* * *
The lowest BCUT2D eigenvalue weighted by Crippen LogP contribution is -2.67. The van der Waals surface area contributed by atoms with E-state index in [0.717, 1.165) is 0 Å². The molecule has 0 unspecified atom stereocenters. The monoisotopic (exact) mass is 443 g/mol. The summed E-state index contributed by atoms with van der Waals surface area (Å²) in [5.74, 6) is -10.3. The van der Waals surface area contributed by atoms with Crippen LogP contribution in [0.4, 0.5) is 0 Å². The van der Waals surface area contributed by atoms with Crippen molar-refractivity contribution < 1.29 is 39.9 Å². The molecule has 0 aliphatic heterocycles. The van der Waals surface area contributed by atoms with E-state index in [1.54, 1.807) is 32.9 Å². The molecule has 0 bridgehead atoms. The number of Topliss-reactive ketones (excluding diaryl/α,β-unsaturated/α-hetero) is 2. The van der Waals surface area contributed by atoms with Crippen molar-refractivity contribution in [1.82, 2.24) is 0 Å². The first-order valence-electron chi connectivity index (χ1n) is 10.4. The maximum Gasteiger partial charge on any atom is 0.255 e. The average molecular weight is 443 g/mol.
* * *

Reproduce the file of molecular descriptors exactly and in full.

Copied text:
The lowest BCUT2D eigenvalue weighted by Crippen LogP contribution is -2.67. The van der Waals surface area contributed by atoms with E-state index in [0.717, 1.165) is 0 Å². The molecule has 0 unspecified atom stereocenters. The monoisotopic (exact) mass is 443 g/mol. The summed E-state index contributed by atoms with van der Waals surface area (Å²) in [5.74, 6) is -10.3. The van der Waals surface area contributed by atoms with Crippen LogP contribution in [0.4, 0.5) is 0 Å². The van der Waals surface area contributed by atoms with Crippen molar-refractivity contribution < 1.29 is 39.9 Å². The molecule has 0 aliphatic heterocycles. The van der Waals surface area contributed by atoms with E-state index in [1.54, 1.807) is 32.9 Å². The molecule has 0 bridgehead atoms. The number of Topliss-reactive ketones (excluding diaryl/α,β-unsaturated/α-hetero) is 2. The van der Waals surface area contributed by atoms with Crippen molar-refractivity contribution in [1.82, 2.24) is 0 Å². The first-order valence-electron chi connectivity index (χ1n) is 10.4. The maximum Gasteiger partial charge on any atom is 0.255 e. The average molecular weight is 443 g/mol.